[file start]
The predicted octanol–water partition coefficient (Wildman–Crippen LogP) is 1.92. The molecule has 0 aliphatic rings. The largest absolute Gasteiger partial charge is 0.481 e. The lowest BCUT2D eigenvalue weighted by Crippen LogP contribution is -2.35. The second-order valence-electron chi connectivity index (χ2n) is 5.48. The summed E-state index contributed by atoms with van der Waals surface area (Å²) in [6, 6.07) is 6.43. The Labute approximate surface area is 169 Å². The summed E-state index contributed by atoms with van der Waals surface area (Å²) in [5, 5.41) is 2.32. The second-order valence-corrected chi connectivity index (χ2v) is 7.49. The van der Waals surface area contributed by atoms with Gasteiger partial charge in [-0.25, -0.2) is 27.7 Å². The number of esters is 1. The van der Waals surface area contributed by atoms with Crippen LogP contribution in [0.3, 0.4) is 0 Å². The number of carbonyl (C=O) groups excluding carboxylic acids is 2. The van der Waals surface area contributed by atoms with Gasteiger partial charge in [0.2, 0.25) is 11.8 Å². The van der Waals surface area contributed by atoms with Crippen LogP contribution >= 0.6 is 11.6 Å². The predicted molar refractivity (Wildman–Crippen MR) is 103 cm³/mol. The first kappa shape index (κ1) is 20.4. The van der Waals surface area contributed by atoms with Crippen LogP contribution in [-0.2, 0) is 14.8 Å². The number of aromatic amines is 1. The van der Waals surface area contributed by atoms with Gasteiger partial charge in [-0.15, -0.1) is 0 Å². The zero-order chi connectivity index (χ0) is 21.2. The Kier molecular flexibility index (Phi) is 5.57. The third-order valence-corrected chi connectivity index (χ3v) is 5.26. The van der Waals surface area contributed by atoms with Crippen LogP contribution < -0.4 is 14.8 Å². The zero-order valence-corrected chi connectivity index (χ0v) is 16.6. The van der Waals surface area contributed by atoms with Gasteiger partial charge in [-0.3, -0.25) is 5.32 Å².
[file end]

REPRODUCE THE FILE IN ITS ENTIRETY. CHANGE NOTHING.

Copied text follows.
The predicted octanol–water partition coefficient (Wildman–Crippen LogP) is 1.92. The molecule has 0 aliphatic rings. The largest absolute Gasteiger partial charge is 0.481 e. The lowest BCUT2D eigenvalue weighted by Crippen LogP contribution is -2.35. The second-order valence-electron chi connectivity index (χ2n) is 5.48. The summed E-state index contributed by atoms with van der Waals surface area (Å²) in [6, 6.07) is 6.43. The Labute approximate surface area is 169 Å². The summed E-state index contributed by atoms with van der Waals surface area (Å²) in [5, 5.41) is 2.32. The second-order valence-corrected chi connectivity index (χ2v) is 7.49. The van der Waals surface area contributed by atoms with Gasteiger partial charge in [-0.25, -0.2) is 27.7 Å². The number of esters is 1. The van der Waals surface area contributed by atoms with Crippen LogP contribution in [0.3, 0.4) is 0 Å². The number of carbonyl (C=O) groups excluding carboxylic acids is 2. The van der Waals surface area contributed by atoms with Gasteiger partial charge in [0.2, 0.25) is 11.8 Å². The van der Waals surface area contributed by atoms with Crippen LogP contribution >= 0.6 is 11.6 Å². The predicted molar refractivity (Wildman–Crippen MR) is 103 cm³/mol. The first kappa shape index (κ1) is 20.4. The van der Waals surface area contributed by atoms with Crippen LogP contribution in [-0.2, 0) is 14.8 Å². The number of aromatic amines is 1. The van der Waals surface area contributed by atoms with Gasteiger partial charge in [-0.15, -0.1) is 0 Å². The zero-order chi connectivity index (χ0) is 21.2. The Kier molecular flexibility index (Phi) is 5.57. The third-order valence-corrected chi connectivity index (χ3v) is 5.26. The van der Waals surface area contributed by atoms with Crippen LogP contribution < -0.4 is 14.8 Å². The zero-order valence-corrected chi connectivity index (χ0v) is 16.6. The van der Waals surface area contributed by atoms with Gasteiger partial charge in [-0.3, -0.25) is 5.32 Å².